Second-lien home equity lines of credit (HELOCs) have experienced year-over-year delinquency rate increases in two of the past six months, the first such increases in nearly four years (since June 2012), according to data released by Black Knight Financial Services  on Monday.
With a few million more HELOCs set to amortize over the next couple of years, there will likely be plenty of refinancing opportunities as homeowners look for a way to handle the higher payments they are facing.
According to the April 2016 Mortgage Monitor , the increases were largely driven by an 87 percent spike in the number of delinquencies among 2005-vintage HELOCs that began amortizing in 2015 at their 10-year end-of-draw period. Heading into 2015, the 2005-vintage HELOCs made up about 17 percent of all active HELOCs in the United States.
“Due to the large volumes in the 2005 vintage, those delinquencies are more noticeably impacting overall year-over-year HELOC delinquency figures, whereas up until six months ago, improved performance of other vintages had been sufficient to mask delinquency rate increases of vintages experiencing draw period expirations,” Black Knight reported.
According to Black Knight, the trend of rising delinquencies among HELOCs is likely to continue in the next couple of years, since HELOCs with a 2006 vintage—totaling about 1.25 million—began amortizing this year and accounted for 17 percent of all active HELOCS. HELOCs with a 2007 vintage currently account for about 18 percent of all active HELOCs.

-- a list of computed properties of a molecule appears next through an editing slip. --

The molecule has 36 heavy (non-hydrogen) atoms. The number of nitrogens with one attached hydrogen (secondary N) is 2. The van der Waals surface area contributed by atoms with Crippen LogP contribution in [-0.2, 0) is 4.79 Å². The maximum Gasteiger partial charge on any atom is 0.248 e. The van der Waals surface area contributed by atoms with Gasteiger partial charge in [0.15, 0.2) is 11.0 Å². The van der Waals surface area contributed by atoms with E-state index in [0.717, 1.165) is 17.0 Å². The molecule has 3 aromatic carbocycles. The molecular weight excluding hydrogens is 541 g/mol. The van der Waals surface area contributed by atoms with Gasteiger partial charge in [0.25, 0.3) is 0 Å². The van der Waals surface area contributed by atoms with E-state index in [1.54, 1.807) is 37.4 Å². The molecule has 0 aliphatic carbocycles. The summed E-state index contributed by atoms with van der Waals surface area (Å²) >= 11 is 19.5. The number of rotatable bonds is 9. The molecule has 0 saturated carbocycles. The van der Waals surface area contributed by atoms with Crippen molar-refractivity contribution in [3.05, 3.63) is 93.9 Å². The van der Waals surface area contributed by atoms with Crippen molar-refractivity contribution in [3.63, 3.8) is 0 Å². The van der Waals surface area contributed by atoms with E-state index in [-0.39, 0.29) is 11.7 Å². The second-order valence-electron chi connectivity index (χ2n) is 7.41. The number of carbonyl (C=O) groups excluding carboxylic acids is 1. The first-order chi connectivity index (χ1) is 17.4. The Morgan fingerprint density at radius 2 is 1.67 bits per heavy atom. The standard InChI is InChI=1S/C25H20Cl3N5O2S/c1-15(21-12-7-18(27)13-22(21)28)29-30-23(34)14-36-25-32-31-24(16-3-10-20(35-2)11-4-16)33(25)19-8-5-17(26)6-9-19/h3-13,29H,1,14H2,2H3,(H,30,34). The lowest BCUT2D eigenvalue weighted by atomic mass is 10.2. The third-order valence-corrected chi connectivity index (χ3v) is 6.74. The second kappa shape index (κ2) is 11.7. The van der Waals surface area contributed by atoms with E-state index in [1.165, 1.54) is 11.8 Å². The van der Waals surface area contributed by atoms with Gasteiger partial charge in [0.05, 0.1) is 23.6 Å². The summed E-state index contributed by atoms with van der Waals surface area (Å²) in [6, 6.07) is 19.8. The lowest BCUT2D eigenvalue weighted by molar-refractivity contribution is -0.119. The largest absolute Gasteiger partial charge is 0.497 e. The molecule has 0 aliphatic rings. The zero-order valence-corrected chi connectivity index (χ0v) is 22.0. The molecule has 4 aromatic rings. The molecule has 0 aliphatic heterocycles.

The delinquency rates among 2006-vintage HELOCs already appears to be increasing, having crept up by 5 basis points over the first quarter of 2016, according to Black Knight.
There is a chance that HELOCs amortizing over the next year or two might take advantage of the low interest rate environment to refinance when they reach the expiration of their 10-year draw periods. The prepayment activity among 2006-vintage HELOCs has been higher in the last 12 months than what the 2005-vintage HELOCs have experienced, and the 2007-vintage HELOCs may similarly benefit from low interest rates, Black Knight reported.
Some 2006-vintage HELOCs may have difficulty refinancing due to larger balances and higher negative equity rates, which equate to larger payment shocks.
Over the past two years, approximately 30 percent of HELOCs reaching the end of their draw period were either paid off or refinanced. Whereas 2005-vintage HELOCs made up 17 percent of all active HELOCs at the beginning of 2015, that percentage shrank to 13 percent by the beginning of 2016.